By Meghan Hall
The nature of Seattle’s industrial market is at a tipping point; as land and rental prices have rapidly increased over the course of the last market cycle, the faces of those doing business in Seattle’s urban markets have changed. Traditional industrial owner-users, many of whom used to occupy space in the South Seattle submarket, are increasingly moving further out in an effort to watch their bottom lines. A new wave of industrial users, many of whom focus on lighter trades or are tech-oriented, have moved into the region over the past several years. The changes have prompted developers such as San Francisco-based Terreno Realty to think ahead when it comes to repositioning industrial properties. For Terreno, this meant revitalizing South Seattle’s 234,000 square foot Sodo Row in a way that would attract a wide variety of tenants.
“We have finally had enough companies relocate here, expand here, and we’re starting to see a focus on companies that are looking for more of a creative space to locate to, but not your traditional industrial,” explained Tony Miltenberger, executive vice president at Kidder Mathews, the firm hired to market the property for lease on behalf of Terreno. “South Seattle has historically been comprised of owner-users in the same facility for many years. Only recently have prices escalated enough to where people are looking to relocate as things get more expensive.”
Terreno paid $42 million in 2017 for Sodo Row, previously occupied by Sears as a parts and service center. While Miltenberger said Terreno briefly considered completely redeveloping the site, located at 4786 First Ave., the firm chose to repurpose the former building instead. The building’s exterior was soda-blasted to expose the original bricks. The inside received the same treatment to show off the structure’s original beams and timbers. The building also features 50,750 square feet of office, showroom and HVAC-served space, and its bays are divisible by between 31,460 and 62,920 square feet.
“This building is not going to be for a machine shop or down and dirty industrial tenant,” said Miltenberger. “We’re trying to find these-higher-end industrial users.”
Some of these users are those who are looking to centralize their production, corporate and showroom spaces. Part of the goal is to sign tenants whose businesses will build off of and feed one another, similar to tenants in other submarkets like life sciences or technology. Other businesses in the vicinity of Sodo Row currently include Bartholomew Winery, Siren Tavern, Elsom Cellars, Seattle Cider Company and Shobox SODO.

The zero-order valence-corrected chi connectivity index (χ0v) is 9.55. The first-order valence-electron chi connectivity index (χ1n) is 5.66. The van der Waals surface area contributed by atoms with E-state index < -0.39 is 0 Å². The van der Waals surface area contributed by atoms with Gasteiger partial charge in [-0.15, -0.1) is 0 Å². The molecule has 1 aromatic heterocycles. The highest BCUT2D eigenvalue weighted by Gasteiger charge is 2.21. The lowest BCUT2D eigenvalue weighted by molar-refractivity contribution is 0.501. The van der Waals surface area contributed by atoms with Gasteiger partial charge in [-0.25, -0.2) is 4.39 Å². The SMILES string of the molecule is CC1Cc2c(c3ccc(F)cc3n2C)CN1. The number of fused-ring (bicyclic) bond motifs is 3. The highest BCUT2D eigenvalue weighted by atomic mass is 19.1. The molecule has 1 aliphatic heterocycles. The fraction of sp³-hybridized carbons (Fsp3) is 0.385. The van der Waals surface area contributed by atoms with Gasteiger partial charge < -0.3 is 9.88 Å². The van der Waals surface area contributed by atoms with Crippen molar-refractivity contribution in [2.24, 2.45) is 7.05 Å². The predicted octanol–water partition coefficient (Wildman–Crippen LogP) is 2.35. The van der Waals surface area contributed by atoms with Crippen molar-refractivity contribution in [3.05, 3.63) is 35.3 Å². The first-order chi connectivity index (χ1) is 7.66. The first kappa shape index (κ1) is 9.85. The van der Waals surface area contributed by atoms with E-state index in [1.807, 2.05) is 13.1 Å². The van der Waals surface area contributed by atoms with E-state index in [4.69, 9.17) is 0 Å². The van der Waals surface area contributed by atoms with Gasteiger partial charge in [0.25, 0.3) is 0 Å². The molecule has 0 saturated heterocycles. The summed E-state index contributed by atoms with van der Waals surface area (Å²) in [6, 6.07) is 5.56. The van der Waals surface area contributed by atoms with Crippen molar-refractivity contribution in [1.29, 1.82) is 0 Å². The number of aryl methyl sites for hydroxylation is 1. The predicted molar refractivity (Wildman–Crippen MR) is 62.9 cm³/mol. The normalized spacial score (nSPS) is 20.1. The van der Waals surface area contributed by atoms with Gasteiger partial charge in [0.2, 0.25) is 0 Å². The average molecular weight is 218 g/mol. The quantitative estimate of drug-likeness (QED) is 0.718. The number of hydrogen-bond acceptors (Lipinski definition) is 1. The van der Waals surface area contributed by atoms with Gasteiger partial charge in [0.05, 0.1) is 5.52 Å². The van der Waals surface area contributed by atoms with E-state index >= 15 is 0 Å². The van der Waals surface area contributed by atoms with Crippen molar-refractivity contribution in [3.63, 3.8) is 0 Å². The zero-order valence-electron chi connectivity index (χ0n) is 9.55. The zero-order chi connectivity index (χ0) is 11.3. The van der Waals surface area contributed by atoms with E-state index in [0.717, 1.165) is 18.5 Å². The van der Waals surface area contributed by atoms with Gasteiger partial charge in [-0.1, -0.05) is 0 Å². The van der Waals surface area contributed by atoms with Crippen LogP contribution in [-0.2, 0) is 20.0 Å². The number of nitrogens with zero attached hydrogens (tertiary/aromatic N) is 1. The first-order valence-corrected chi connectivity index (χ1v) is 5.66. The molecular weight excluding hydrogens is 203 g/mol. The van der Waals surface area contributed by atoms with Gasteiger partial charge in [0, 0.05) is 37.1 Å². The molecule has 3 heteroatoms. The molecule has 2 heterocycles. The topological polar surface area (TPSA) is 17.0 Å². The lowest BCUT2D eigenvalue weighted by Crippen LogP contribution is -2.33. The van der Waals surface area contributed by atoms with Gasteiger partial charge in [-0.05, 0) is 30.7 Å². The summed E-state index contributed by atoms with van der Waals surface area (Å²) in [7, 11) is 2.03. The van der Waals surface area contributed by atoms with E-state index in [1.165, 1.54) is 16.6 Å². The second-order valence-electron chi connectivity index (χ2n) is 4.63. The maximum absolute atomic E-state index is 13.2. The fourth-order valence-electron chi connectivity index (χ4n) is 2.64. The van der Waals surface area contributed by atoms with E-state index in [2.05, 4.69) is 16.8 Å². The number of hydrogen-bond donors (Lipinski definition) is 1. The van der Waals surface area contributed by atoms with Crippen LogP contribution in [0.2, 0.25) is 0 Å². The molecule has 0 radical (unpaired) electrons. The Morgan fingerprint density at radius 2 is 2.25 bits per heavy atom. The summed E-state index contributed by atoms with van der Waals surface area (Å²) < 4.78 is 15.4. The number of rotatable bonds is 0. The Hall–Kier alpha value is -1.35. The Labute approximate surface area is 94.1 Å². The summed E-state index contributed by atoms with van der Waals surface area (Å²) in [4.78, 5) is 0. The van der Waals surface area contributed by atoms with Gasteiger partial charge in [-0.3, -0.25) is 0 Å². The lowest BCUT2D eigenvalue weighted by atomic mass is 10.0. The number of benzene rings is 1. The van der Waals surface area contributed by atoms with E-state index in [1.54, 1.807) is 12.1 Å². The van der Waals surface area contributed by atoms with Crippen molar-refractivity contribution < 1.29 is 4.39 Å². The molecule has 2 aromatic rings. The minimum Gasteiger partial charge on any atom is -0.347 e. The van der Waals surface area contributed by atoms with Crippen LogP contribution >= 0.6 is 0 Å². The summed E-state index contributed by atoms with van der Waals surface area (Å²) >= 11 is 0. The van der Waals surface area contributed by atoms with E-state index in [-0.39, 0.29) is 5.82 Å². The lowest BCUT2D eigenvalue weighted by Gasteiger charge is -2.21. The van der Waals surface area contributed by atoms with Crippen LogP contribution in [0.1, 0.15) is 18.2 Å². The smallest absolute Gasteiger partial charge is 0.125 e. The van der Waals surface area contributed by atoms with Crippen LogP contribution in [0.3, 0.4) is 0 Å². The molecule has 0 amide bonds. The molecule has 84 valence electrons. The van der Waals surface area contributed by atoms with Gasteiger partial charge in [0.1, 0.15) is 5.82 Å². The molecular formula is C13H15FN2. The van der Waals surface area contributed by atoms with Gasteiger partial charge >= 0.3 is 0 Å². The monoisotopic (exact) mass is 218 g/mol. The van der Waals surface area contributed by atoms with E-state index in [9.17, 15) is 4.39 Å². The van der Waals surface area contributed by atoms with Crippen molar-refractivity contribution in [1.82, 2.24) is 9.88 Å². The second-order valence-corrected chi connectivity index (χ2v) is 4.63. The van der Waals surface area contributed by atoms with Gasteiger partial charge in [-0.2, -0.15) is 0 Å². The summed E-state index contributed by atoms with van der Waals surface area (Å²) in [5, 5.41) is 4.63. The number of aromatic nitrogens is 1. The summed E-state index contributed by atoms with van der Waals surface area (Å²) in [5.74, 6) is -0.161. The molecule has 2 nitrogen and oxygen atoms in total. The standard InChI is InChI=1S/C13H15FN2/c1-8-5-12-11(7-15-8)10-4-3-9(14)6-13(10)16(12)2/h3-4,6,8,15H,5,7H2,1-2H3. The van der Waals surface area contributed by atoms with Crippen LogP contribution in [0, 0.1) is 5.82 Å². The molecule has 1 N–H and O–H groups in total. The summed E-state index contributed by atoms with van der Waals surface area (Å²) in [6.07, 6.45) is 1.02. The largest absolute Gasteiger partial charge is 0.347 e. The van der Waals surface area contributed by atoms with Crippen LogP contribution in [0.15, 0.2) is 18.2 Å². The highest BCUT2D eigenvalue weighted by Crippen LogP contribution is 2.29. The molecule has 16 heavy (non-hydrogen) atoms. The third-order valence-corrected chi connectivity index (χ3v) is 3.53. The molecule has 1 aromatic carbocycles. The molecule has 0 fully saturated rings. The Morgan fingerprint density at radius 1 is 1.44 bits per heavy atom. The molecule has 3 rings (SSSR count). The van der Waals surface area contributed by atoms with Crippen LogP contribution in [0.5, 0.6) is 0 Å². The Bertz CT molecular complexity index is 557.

“There’s never been just one area for those groups,” said Miltenberger.
The effort to attract high-end industrial has been paying off. Sodo Row signed its first tenant just recently: Wave Broadband. Wave leased 31,600 feet in the development’s Bay One, splitting the company, who was formerly entirely based in Kirkland, into two locations. Currently, there are still the North Bay and five additional smaller Bays to lease. However, Miltenberger says the property has garnered a lot of interest from a variety of tenants. Although Kidder Mathews and Terreno began marketing the project about six months ago, interest has picked up with the building’s delivery and Miltenberger has toured several tenants interested in leasing the remainder of the space.
“We’d like to see it leased up in short order,” said Miltenberger.
Navigating the Puget Sound’s commercial real estate market with an evolving product type has also meant that Kidder Mathews has had to adjust its approach to marketing developments like Sodo Row. According to Miltenberger, this meant not just reaching out to industrial brokers and those familiar with South Seattle, but brokers from all over the Puget Sound who specialize in office and retail, as well.
“We’re on the forefront of it, so it’s not quite as simple,” explained Miltenberg. “It’s not quite, ‘Let’s build it and they will come.’ I think we’re going to get in front of this, and this is where the market is going.”
As industrial product continues to change, Miltenberger predicts that developers will be keen on incorporating not just hard manufacturing capacity into their buildings, but office and showroom space as well to cater to a constantly diversifying tenant pool.
“We think that this will be a trend that continues ad gentrification continues to happen,” said Miltenberger. “We’ve just never had the growth from jobs and housing before. It had to reach critical mass and that’s finally starting to happen.”